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Strain localisation and fluid trapping at granite roof: example of the Late-Hercynian Boborás granite and associated Bruès veins system (Galicia, Spain)

Abstract : If plutonism and granite emplacement are particularly well studied, associated fluid circulations within host rocks are poorly understood. For instance, path and final destination of these kinds of fluids are rarely identified and no clear ideas are available concerning their trapping. So, granite roof exposure represents a great deal in studying this problem. We herein present a case-study of Late-Hercynian granite roof affected by a fracture network evolving from early aplito-pegmatitic sills and dykes to late quartz gold-bearing veins. The Boborás granite is assumed to represent one of the syntectonic G3 granite within the Hercynian belt of NW Spain (Galicia). Road cuttings and ancient mining works provide exceptional 3D exposure of the granite roof, Palaeozoic host micaschist, and fracture network called the Bruès vein system. This one is concentrated around granite roof, within a 200 meters thick zone. At the granite contact, micaschist foliation is flat. Sills and low-angle dykes are filled by micro-granite and/or pegmatite. Both are crosscut by high-angle pegmatitic dykes which are frequently bordered by late quartz shear veins. Associated vertical “en echelon” tension gashes filled by quartz are also observed. All these structures are oriented E-W to NE-SW. It may be stressed that sills are sometimes directly linked with granitic bodies. Microtectonics investigations allow to determine that all these structures, since the earlier horizontal ones to the later high-dipping ones, are formed within a homogenous tectonic context characterized by north verging normal motion. Evidences are : i) top of granite, microgranite sills show a N-S submagmatic extension expressed by E-W trending microfractures of plagioclase crystals filled by magmatic quartz; ii) steped wall rock of high-angle microgranite dykes and sigmoidal sills are compatible with northward normal motion; iii) late quartz shear veins parallel to high-angle dykes are developed within north verging normal faults underlined by drag folds in micaschists. Microscopic textures of quartz shear veins are characteristic of syntectonic growth during north-directed normal tectonics. All the structures described above have been interpreted within a continuous long lived tectonic event associated with magmatic and hydrothermal fluid circulations. Because the structures evolved in time and space from near-horizontal to vertical ones, a regional extensional context is suspected to prevail during the Bruès vein system formation. The evolution of the subsequent deformation from submagmatic state through the ductile/brittle one until the brittle one agrees with the cooling of pluton in extensional context. However, this assumption needs to be confirmed in the light of more regional tectonic analyses. The Boborás granite and the Bruès vein system thus constitute a remarkable case study of geometrical and temporal association between open-fill fractures and intrusion. The lack of overprinting by high strain ductile structures (mylonite), makes possible to trace the continuous evolution from submagmatic to solid-state deformation. It also takes up the crucial role of strain localization at granite roof for development of fluid trapping structures.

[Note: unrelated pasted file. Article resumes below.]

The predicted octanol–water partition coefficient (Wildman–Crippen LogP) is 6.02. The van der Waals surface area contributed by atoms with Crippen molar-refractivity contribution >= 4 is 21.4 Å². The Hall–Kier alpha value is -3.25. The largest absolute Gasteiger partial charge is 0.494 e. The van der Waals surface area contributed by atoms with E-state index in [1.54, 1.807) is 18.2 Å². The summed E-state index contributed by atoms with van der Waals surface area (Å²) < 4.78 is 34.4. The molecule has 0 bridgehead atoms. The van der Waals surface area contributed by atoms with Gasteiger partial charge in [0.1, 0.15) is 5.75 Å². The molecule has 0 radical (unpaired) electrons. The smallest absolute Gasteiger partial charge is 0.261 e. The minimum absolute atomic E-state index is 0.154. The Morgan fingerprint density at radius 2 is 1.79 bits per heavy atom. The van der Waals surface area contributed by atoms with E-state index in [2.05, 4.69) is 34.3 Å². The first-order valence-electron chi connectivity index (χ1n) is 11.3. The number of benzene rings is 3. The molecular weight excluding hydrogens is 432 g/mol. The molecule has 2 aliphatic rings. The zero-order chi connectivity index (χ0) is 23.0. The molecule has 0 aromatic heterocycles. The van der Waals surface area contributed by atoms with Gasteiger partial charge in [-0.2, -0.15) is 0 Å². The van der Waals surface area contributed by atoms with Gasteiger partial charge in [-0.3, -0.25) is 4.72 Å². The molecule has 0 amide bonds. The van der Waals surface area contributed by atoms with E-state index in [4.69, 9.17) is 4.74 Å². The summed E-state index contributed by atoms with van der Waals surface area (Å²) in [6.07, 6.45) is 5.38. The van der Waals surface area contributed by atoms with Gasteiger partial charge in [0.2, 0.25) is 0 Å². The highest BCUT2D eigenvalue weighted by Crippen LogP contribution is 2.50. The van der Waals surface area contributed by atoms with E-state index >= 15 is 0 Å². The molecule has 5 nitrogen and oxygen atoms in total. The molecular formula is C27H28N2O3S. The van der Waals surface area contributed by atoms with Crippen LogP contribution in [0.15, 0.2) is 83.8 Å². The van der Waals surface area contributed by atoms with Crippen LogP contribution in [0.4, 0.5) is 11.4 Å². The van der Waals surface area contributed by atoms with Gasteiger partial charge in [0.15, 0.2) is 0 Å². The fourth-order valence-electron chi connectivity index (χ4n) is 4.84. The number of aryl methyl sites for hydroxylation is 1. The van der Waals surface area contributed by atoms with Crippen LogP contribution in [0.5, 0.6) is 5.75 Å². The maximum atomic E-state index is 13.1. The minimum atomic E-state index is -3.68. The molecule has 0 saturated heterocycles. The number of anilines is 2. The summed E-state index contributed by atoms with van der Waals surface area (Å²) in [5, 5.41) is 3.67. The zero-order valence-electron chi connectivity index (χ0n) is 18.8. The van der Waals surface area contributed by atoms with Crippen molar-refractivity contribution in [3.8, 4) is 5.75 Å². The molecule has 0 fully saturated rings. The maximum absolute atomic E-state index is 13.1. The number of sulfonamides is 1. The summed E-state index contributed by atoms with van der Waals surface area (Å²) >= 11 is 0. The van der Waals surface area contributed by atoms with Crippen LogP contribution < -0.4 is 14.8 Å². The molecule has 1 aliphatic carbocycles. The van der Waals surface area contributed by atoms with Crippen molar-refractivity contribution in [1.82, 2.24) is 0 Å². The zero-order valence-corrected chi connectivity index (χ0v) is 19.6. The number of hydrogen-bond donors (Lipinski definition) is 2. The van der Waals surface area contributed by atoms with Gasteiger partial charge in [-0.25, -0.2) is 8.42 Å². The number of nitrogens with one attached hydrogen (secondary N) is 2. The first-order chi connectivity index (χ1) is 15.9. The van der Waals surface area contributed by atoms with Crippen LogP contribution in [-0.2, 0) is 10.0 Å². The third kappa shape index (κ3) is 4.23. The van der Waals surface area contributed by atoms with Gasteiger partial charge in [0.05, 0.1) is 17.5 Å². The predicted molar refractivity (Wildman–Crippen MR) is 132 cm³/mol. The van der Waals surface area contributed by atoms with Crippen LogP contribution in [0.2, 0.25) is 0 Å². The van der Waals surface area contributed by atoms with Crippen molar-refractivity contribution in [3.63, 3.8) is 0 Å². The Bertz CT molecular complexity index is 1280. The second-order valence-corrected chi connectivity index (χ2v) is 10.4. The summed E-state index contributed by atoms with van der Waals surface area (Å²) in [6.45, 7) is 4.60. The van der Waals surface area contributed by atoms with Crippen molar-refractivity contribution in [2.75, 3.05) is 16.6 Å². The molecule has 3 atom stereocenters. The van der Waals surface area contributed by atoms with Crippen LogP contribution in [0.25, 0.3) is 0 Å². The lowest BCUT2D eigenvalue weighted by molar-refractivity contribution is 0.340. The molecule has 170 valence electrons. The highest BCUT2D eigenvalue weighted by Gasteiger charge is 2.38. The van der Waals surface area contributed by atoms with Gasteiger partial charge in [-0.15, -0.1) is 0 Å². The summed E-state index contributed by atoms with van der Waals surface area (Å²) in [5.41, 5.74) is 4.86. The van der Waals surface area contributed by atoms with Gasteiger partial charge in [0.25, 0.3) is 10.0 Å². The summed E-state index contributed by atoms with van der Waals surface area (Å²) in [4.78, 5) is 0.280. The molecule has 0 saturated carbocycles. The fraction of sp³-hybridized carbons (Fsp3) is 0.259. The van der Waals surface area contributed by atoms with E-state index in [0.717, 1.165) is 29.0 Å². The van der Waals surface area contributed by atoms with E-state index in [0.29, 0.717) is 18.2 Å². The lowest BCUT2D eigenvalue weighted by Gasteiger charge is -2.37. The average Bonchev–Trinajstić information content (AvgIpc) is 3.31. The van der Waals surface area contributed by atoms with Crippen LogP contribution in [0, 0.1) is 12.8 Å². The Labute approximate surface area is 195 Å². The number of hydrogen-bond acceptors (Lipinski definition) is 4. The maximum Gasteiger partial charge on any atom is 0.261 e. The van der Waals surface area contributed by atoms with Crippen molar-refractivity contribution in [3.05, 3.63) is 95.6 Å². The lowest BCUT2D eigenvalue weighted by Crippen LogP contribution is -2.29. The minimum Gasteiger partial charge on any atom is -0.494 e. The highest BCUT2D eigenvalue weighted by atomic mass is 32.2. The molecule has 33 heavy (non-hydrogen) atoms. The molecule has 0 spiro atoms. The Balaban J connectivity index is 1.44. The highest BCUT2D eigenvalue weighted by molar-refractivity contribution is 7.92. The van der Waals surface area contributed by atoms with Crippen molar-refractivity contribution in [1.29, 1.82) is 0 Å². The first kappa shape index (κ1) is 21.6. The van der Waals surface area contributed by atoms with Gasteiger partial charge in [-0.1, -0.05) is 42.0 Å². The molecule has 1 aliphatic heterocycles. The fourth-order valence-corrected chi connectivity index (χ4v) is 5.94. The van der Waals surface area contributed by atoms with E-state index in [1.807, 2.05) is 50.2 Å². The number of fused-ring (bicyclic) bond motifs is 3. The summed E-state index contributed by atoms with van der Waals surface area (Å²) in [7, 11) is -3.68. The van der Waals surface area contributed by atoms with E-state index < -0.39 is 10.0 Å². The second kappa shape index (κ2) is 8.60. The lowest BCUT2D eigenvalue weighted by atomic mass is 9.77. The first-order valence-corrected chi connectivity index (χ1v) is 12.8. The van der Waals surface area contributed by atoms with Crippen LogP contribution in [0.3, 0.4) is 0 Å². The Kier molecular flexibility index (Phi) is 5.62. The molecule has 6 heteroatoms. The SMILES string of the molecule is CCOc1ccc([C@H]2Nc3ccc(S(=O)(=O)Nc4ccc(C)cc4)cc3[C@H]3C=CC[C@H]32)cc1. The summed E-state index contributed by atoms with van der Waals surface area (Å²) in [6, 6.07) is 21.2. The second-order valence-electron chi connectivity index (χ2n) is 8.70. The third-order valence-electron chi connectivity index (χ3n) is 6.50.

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Contributor : Nathalie POTHIER Connect in order to contact the contributor
Submitted on : Thursday, October 19, 2006 - 9:52:53 AM
Last modification on : Tuesday, August 2, 2022 - 3:48:40 AM


  • HAL Id : hal-00107902, version 1


Eric Gloaguen, O. Gerbeaud, Alain Chauvet, Yannick Branquet, Catherine Lerouge, et al.. Strain localisation and fluid trapping at granite roof: example of the Late-Hercynian Boborás granite and associated Bruès veins system (Galicia, Spain). Deformation mechanisms, Rheology and Tectonics, 2003, Saint Malo, France. 1p. ⟨hal-00107902⟩



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